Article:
Perhaps the most jarring finding by the NTSB, one suspected early on, was the fact that Autopilot system could not identify the truck crossing the road directly in front of it.

"The Tesla’s automated vehicle control system was not designed to, and could not, identify the truck crossing the Tesla’s path or recognize the impending crash," the NTSB said in a statement. "Therefore, the system did not slow the car, the forward collision warning system did not provide an alert, and the automatic emergency braking did not activate."

Autopilot invited additional criticism following several other crashes in which driver inattention was suspected, including at least one crash captured on a dashcam in China in which a Tesla Model S drove into the back of a truck at full speed, seemingly without any attempt by the driver to intervene in the seconds before the crash. Several Tesla owners in China reported that the car was advertised as "self-driving," with Tesla store employees reported to have given demo drives with their hands off the steering wheel. Tesla subsequently updated the Autopilot system to require greater driver attention during its operation.

The NTSB statement singled out this particular aspect of the system, citing the potential and the ease of Autopilot's misuse by drivers.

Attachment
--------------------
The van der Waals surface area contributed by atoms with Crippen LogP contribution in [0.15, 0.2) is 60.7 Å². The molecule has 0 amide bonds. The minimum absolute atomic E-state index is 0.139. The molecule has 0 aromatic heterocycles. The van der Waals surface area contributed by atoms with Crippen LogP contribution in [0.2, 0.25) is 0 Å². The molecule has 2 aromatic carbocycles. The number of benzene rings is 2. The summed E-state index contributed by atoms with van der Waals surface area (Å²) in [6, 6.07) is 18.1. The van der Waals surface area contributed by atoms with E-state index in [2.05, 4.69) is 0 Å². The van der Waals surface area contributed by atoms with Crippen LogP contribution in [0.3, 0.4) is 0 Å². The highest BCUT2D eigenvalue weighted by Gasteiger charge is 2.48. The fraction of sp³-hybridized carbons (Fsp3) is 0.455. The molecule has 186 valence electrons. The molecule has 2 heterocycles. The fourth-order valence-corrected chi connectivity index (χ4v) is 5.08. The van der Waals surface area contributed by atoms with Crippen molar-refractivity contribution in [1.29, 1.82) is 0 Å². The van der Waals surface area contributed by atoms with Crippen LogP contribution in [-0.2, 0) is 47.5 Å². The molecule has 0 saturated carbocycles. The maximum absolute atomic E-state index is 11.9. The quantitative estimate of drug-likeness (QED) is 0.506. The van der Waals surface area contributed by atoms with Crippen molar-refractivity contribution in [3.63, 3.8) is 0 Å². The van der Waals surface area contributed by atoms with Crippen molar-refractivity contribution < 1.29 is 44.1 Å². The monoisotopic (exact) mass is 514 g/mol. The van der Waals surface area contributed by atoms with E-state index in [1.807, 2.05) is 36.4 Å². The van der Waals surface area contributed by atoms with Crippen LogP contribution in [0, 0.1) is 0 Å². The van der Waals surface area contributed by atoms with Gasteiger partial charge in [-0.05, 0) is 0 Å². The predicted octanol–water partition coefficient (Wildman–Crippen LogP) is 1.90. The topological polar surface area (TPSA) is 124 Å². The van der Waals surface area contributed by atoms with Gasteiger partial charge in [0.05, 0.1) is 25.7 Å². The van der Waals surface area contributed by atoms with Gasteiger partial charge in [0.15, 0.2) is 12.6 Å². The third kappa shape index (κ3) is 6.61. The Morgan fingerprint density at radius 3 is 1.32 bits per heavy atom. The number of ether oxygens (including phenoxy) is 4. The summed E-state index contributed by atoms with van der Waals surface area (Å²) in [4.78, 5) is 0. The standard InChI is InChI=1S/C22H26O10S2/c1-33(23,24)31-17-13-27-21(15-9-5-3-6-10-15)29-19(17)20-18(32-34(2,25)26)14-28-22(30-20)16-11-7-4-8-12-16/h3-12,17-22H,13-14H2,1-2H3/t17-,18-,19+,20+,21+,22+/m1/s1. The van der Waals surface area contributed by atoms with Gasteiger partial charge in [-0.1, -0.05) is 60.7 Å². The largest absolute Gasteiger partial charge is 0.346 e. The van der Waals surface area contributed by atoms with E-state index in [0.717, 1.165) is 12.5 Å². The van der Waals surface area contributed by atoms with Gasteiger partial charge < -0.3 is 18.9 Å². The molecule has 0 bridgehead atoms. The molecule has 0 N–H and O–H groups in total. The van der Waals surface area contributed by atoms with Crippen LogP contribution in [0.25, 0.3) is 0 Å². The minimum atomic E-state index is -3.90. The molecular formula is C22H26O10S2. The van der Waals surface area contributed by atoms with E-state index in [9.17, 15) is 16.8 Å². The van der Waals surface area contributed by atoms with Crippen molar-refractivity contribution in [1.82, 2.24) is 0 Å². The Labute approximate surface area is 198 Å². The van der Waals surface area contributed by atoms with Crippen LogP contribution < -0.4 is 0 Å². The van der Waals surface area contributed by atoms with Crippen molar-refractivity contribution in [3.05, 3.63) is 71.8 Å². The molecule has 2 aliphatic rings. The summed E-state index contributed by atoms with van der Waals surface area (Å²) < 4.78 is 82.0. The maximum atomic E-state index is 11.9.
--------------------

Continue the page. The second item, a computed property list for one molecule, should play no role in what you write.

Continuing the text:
"The way in which the Tesla 'Autopilot' system monitored and responded to the driver’s interaction with the steering wheel was not an effective method of ensuring driver engagement," the agency determined.

The published NTSB findings also faulted the Tesla driver's pattern of use of the system, which suggested overreliance on Autopilot in addition to a lack of understanding of its limitations. The agency noted that Tesla subsequently updated the system to require greater attention, but did not speculate on whether the remedies had significantly decreased the risk of system misuse by drivers.

The NTSB ruled out mechanical failure or road design -- two factors that were raised early on by industry observers. The agency also noted that the truck driver had used marijuana sometime before the crash, citing a post-crash drug test, but could not determine his level of impairment during the crash, if such existed.